The recent disclosure that American intelligence agencies spied on former Israeli prime ministers has given new momentum to efforts to secure a pardon for convicted spy Jonathan Pollard.
TEL AVIV – The recent disclosure that American intelligence spied on former Israeli prime ministers has given new momentum to the effort to secure a pardon for convicted spy Jonathan Pollard.
Israeli Prime Minister Benjamin Netanyahu and several leading Knesset members have called for Pollard’s release following reports that documents leaked by former defense contractor Edward Snowden showed that U.S. intelligence had targeted the email addresses of Ehud Barak and Ehud Olmert.
Pollard’s case “isn’t disconnected from the U.S. spying on Israel,” Nachman Shai, the co-chair of the Knesset caucus to free Pollard, said. “It turns out, it’s part of life. And what he did is a part of life.”
Israeli media reported over the weekend that U.S. Secretary of State John Kerry had offered to — or was looking into the possibility of — releasing Pollard as part of the fourth scheduled release of Palestinian prisoners. However, President Barack Obama reportedly has not signed off on the offer.
Kerry was scheduled to arrive in the region this week to continue his push for a deal between Israel and the Palestinians after the planned release of 26 Palestinian prisoners from Israeli prisons. It is the third of four releases agreed to in the current round of U.S.-backed peace negotiations. The final release is set for sometime before the April 2014 deadline for the end of the current negotiations, at which time a framework agreement is supposed to be announced.
U.S. Ambassador to Israel Dan Shapiro said Sunday morning in an interview with Army Radio that there is “no direct link” between Pollard and the peace negotiations.
Knesset Speaker Yuli Edelstein accused the United States of “hypocrisy” for holding Pollard, who, as a U.S. Navy intelligence analyst, spied on the United States for Israel, even as it spied on Israeli leaders. Transportation Minister Yisrael Katz said he wants the Israeli government to demand Pollard’s release and insist the United States cease its espionage operations in Israel. And opposition leader Isaac Herzog said Pollard’s punishment “has long passed the limits of sensibility.”
“We hope that the conditions will be created that will enable us to bring Jonathan home,” Netanyahu said Dec. 22 at the Israeli Cabinet’s weekly meeting. “This is neither conditional on, nor related to, recent events, even though we have given our opinion on these developments.”
Pollard pleaded guilty to passing national defense information to the Israeli government in 1986 and was sentenced to life in prison the following year. He is being held at the Butner Federal Correctional Complex in North Carolina.
When Pollard’s crimes first came to light in the mid-1980s, his activities were seen as a major act of betrayal, given the close alliance between Israel and the United States. But the Snowden revelations show that spying by the United States and Israel was a two-way affair, prompting a new round of calls for the release of Pollard.
Support for freeing Pollard represents a rare point of consensus in Israeli politics, with 100 Knesset members among the 120 signing a letter asking Obama to release Pollard, according to Shai. Eighty members signed a similar letter last year.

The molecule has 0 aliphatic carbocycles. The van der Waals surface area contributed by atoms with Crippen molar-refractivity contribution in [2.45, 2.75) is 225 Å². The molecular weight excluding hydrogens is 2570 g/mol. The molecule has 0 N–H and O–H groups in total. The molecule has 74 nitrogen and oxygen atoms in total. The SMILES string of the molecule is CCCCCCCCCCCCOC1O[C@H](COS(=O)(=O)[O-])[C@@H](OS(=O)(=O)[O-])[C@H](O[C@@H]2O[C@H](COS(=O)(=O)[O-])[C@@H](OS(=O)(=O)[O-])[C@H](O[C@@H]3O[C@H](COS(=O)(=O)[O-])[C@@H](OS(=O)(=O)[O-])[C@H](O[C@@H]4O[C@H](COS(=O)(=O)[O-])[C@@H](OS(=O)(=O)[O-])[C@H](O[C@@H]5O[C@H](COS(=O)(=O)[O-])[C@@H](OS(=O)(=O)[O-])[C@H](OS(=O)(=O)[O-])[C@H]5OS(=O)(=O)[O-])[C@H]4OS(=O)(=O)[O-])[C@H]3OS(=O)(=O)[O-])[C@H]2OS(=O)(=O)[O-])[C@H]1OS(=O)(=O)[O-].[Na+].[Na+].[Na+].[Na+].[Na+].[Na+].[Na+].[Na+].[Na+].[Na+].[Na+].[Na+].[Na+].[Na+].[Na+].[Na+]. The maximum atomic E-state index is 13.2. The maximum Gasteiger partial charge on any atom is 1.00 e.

But Ronen Bergman, an expert on Israeli intelligence who is writing a history of Israel’s spy agencies, says that Israeli pressure is unlikely to convince Obama to free Pollard in the short term.
“I’m quite positive that it won’t happen tomorrow because otherwise it will look as if the president of the United States accepts the claim that following the recent revelations from Edward Snowden, he should parole Jonathan Pollard,” Bergman said. “But once the Americans were caught with their hands in the cookie jar, it paints the Pollard issue in a different color.”
The clamor for Pollard’s release has grown steadily in the United States as well over the past several years. Jewish communal organizations now are essentially united that Pollard’s sentence has been excessive and that he should be released on humanitarian grounds. They have appealed unsuccessfully to successive presidents to release him. The late U.S. Sen. Arlen Specter of Pennsylvania, former Attorney General Michael Mukasey and former Secretary of State George Shultz have also expressed their support for his release.
Natan Sharansky, the chairman of the Jewish Agency for Israel and a vocal advocate for Pollard’s release who raised the issue in his November speech to the General Assembly of the Jewish Federations of North America, said that American calls for the release of Pollard hold more sway than Israeli advocacy.
“What really matters is what American public opinion and American professionals and the American Jewish community feel,” Sharansky said. “I want to be cautious, but I think we passed a checkpoint. Now we don’t see people thinking” that Pollard’s release “is unthinkable.”
Supporters of Pollard have long argued that his three decades of incarceration for spying on an ally is excessive. Revelations of American espionage may strengthen the rhetorical argument on Pollard’s behalf, they say, but the merits of the case for release stand on their own.
“Without any connection to the recent news, there’s no question that the time has already come when the Israeli public and senior officials want this tragedy to come to an end,” said Adi Ginsburg, a spokesman for the advocacy group Justice for Jonathan Pollard. “American justice and shared values between the two countries, like justice and mercy, necessitate Pollard’s freedom.”